The historical truth content behind many biblical events can justifiably be doubted. Through intensive securing of evidence in Gospels and contemporary inscriptions, however, Historians can draw an authentic picture of the history of origins of Christianity. Who was the first Christian in Europe? When was the Crucifix first used as a religious symbol? How much do we know about the begin of faith?
The first Crucifix
The woeful fate of the Italian territorial city, Pompeii, is still commonly known by many people today. In the year 79, the city near the Gulf of Naples was surprised by a volcanic eruption. The consequences of the outburst were, that the complete city was buried beneath a 12-metre-thick layer of ash and pumice.
The life of the city became completely preserved. This tragedy was a cast of fortune for many new-age scientists – nowhere else do you have such a pure, genuine and unaltered snapshot of a life long gone.
In 1813, archaeological excavation in the ruins of the city brought some sort of bakery to light. On the opposite side of the entrance door, the researchers came across an extraordinary discovery: an imprint of a Christian Crucifix in the plaster of the wall.
Previously, Historians thought that the Crucifix was first used as a Christian symbol of faith at some remote period, not just 40 years after the death of Jesus Christ. In 1938, research confirmed, that the Crucifix in the bakery was no coincidence: Scientists found another cross in the neighboring city of Pompeii, Herculaneum. In the upper floor of a family home, they came across the remains of a Christian cross on the wall.
- Eckhard J. Schnabel: Urchristliche Mission. TVG, 2002, S. 795
- Leo G. Linder: Jesus, Paulus & Co. Gütersloher Verlagshaus, 2013, S. 238ff.
The first Church
In the year of 313, Christianity was officially proclaimed the preferred Religion in the Holy Roman Empire – only two years after the first persecution of Christians came to a sudden halt. Mainly responsible for that change was Constantine the Great, who changed the world in many ways: He abolished the Imperial cult and established laws based on Christian attitude of morality. Until today, the established laws of Constantine are noticeable: He was the one who introduced Sunday as a day of rest.
If Constantine was a Christian, or if he mainly used Religion as Opium for the people, is anyone’s guess. However, that some of the most crucial first phases of Christian development carry his thumb print is indisputable. He was the one who ordered the first church building program.
The first church we know of arose in the year of 314 in the city of Aquileia in the Italian province Udine, 45 kilometers away from Trieste.
There were, of course, earlier house- and hall churches way before they built this church in Aquileia. Those were, however, churches not solely built for Christians. After all, building or attending a church for Christians before 313 would’ve resulted in certain death.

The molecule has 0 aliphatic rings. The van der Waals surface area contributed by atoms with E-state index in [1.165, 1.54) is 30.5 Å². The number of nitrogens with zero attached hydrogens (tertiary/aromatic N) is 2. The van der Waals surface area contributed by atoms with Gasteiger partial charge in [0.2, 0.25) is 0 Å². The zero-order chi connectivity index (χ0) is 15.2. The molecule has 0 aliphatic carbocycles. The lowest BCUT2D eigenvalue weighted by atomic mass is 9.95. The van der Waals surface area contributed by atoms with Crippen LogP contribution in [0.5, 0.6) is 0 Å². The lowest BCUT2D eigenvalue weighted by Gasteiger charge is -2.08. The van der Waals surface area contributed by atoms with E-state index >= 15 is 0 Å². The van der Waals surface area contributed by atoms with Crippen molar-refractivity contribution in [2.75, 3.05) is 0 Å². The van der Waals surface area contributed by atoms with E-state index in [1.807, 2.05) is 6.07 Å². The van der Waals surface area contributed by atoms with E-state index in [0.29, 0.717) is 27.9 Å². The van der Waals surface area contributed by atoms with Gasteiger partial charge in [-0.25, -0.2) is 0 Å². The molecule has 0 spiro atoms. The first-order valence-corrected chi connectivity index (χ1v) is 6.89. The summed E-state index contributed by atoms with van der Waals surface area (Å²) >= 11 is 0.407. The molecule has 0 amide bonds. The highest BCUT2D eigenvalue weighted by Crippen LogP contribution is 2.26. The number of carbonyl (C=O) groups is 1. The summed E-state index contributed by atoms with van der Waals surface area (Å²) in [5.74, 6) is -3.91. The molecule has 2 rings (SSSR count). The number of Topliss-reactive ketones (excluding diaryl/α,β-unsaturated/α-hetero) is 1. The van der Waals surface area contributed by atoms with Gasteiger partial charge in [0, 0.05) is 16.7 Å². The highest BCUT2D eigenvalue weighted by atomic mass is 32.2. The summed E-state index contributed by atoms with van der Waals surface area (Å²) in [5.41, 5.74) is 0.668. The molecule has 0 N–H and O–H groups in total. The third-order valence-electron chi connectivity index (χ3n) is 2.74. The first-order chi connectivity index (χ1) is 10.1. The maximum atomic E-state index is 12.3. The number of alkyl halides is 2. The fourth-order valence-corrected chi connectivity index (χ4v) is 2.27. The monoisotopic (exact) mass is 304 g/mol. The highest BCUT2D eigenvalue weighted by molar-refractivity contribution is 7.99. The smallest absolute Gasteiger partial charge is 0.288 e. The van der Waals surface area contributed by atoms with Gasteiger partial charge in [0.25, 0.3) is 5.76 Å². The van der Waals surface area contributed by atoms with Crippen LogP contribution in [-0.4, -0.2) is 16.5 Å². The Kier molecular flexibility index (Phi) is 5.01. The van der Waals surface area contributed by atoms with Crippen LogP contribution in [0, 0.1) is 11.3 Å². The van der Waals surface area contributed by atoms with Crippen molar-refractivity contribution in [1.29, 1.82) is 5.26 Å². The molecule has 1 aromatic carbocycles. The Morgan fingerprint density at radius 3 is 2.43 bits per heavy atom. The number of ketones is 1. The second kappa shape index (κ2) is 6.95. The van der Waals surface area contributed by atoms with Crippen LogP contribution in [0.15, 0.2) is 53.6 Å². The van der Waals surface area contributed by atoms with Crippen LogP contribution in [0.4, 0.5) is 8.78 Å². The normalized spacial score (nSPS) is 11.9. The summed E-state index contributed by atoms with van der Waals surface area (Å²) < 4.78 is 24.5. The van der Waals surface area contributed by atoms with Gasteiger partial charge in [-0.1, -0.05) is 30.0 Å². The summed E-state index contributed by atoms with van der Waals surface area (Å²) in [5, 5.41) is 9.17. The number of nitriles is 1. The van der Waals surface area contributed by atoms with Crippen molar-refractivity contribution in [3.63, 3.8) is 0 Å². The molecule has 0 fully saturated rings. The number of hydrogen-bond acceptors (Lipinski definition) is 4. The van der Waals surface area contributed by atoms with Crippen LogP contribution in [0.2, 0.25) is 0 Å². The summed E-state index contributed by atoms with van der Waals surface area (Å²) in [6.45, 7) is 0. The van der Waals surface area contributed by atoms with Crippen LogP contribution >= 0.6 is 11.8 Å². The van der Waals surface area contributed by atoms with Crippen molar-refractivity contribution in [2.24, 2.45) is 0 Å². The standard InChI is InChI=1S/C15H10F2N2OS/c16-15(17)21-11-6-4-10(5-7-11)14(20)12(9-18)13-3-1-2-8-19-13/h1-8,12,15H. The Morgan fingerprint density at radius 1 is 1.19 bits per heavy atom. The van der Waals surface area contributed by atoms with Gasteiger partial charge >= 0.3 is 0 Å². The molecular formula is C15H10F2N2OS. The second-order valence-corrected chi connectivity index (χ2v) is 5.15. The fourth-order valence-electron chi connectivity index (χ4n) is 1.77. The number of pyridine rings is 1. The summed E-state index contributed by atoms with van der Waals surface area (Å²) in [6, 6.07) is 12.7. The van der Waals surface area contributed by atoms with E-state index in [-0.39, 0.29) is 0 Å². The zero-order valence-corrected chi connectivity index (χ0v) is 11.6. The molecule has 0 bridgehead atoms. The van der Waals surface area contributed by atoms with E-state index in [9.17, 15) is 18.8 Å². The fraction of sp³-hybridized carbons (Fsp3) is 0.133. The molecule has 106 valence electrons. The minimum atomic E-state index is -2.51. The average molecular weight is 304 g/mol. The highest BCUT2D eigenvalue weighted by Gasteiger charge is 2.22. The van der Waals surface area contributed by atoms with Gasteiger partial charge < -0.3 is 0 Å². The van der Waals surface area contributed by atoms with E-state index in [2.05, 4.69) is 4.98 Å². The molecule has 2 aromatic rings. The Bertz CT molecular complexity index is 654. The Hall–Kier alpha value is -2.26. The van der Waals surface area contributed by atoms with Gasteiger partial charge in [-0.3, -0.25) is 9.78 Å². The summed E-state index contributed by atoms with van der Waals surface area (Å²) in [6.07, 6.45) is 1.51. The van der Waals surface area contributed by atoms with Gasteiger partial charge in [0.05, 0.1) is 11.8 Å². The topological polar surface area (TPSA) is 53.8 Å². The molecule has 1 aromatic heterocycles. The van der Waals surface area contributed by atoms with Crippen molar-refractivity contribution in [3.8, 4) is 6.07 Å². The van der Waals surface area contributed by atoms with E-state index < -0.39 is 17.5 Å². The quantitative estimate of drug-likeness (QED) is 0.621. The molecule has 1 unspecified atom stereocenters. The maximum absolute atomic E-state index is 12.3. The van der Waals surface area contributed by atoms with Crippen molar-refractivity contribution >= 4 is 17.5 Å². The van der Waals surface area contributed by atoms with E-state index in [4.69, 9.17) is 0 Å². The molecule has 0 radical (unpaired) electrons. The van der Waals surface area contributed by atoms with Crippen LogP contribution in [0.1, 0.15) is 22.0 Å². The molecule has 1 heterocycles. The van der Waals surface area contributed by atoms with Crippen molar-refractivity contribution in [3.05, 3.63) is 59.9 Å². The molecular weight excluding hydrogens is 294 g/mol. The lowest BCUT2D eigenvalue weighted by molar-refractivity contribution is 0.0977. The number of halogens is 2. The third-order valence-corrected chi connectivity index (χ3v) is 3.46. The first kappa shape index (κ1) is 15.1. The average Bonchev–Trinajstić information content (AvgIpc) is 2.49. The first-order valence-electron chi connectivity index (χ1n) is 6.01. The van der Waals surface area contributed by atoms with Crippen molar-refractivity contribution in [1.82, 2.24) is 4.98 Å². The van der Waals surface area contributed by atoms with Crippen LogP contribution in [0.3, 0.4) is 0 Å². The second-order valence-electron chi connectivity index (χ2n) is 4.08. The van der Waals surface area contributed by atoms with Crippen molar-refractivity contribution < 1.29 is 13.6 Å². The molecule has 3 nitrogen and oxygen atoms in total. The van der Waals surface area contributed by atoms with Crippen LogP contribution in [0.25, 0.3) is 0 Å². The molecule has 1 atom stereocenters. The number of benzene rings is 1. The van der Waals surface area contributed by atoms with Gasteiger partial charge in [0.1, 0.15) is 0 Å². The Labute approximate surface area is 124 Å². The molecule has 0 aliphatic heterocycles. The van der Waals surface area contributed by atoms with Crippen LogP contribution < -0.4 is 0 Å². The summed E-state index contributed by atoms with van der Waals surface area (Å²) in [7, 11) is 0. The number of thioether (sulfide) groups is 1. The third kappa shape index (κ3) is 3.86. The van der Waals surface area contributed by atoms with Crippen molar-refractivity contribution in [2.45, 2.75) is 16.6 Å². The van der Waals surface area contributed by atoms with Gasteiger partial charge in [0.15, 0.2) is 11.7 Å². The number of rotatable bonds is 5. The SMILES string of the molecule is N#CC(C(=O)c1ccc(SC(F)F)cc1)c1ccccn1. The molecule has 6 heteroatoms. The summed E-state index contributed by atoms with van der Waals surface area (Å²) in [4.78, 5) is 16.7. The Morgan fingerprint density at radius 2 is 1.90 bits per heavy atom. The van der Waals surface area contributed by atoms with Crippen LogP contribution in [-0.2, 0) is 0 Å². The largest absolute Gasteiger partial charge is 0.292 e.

Even in the church of Aquileia, they restrained from showing too much open avowals. While there were no Christian symbols whatsoever in the mosaic floor or on the walls, in the second church built only a few years later, next to the first church, they used some early symbols of their faith.
- Reisebuch.de: http://bit.ly/1sn7kp6 (16. July 2014)
- Leo G. Linder: Jesus, Paulus & Co. Gütersloher Verlagshaus, 2013, S. 245ff.
The first Christian in Europe
“Sailing from Troas we made a straight run for Samothrace; the next day for Neapolis, and from there for Philippi, a Roman colony and the principal city of that district of Macedonia.” (Acts 16,11)
Near the bay of Naples, Paulus the Convert took his first steps on European soil. Only a few days after his arrival, he and his companions travelled to Philippi. At this time, Philippi, the alleged birth-place of Lucas, was still a Roman colony with only a few Jews left.
In Philippi, the travelers met a small group of Jews, who gathered for a prayer. Paulus joined and got into a conversation with them. Mainly, he talked to a woman called Lydia, a seller of purple, of the city of Thyatira.
„ A certain woman named Lydia, a seller of purple, of the city of Thyatira, one who worshiped God, heard us; whose heart the Lord opened to listen to the things which were spoken by Paul. When she and her household were baptized, she begged us, saying, „If you have judged me to be faithful to the Lord, come into my house, and stay.“ So she persuaded us.“ (Acts 16,14)
She let herself be baptized on spot and took Paulus and his companions to her house.
The first Christian in Europe was, in fact, a woman. From then on, the Christian community in Philippi grew and met at her house. In the Epistle to the Philippians, Paulus mentions that they obtained additional and special financial help from her parish, which was rather important for his future travels.
- Wikipedia.de: http://bit.ly/1jwRYvk (16. July 2014)
- Jean-Pierre Sterck-Degueldre: Eine Frau namens Lydia. Mohr Siebeck, 2004, S. 114
- Leo G. Linder: Jesus, Paulus & Co. Gütersloher Verlagshaus, 2013, S. 200